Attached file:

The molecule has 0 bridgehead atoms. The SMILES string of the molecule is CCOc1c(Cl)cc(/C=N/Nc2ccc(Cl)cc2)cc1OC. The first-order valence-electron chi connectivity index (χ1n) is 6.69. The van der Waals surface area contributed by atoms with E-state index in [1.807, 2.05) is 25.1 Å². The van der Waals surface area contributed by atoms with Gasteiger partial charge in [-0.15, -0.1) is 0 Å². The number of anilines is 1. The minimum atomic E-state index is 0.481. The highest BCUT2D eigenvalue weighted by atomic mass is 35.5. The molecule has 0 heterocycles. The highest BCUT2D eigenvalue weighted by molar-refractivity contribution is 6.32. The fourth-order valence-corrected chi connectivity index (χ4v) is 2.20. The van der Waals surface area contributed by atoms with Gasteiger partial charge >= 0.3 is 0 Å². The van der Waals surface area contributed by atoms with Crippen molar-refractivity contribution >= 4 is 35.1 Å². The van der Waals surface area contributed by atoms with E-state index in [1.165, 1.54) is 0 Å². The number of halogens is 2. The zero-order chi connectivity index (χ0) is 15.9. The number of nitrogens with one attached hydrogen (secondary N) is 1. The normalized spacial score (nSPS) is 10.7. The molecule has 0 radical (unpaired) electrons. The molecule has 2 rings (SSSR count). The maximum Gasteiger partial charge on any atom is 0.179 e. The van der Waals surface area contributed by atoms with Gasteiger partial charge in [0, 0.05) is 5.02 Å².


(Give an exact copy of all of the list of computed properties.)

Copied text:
The molecule has 0 bridgehead atoms. The SMILES string of the molecule is CCOc1c(Cl)cc(/C=N/Nc2ccc(Cl)cc2)cc1OC. The first-order valence-electron chi connectivity index (χ1n) is 6.69. The van der Waals surface area contributed by atoms with E-state index in [1.807, 2.05) is 25.1 Å². The van der Waals surface area contributed by atoms with Gasteiger partial charge in [-0.15, -0.1) is 0 Å². The number of anilines is 1. The minimum atomic E-state index is 0.481. The highest BCUT2D eigenvalue weighted by atomic mass is 35.5. The molecule has 0 heterocycles. The highest BCUT2D eigenvalue weighted by molar-refractivity contribution is 6.32. The fourth-order valence-corrected chi connectivity index (χ4v) is 2.20. The van der Waals surface area contributed by atoms with Gasteiger partial charge >= 0.3 is 0 Å². The van der Waals surface area contributed by atoms with Crippen molar-refractivity contribution >= 4 is 35.1 Å². The van der Waals surface area contributed by atoms with E-state index in [1.165, 1.54) is 0 Å². The number of halogens is 2. The zero-order chi connectivity index (χ0) is 15.9. The number of nitrogens with one attached hydrogen (secondary N) is 1. The normalized spacial score (nSPS) is 10.7. The molecule has 0 radical (unpaired) electrons. The molecule has 2 rings (SSSR count). The maximum Gasteiger partial charge on any atom is 0.179 e. The van der Waals surface area contributed by atoms with Gasteiger partial charge in [0, 0.05) is 5.02 Å².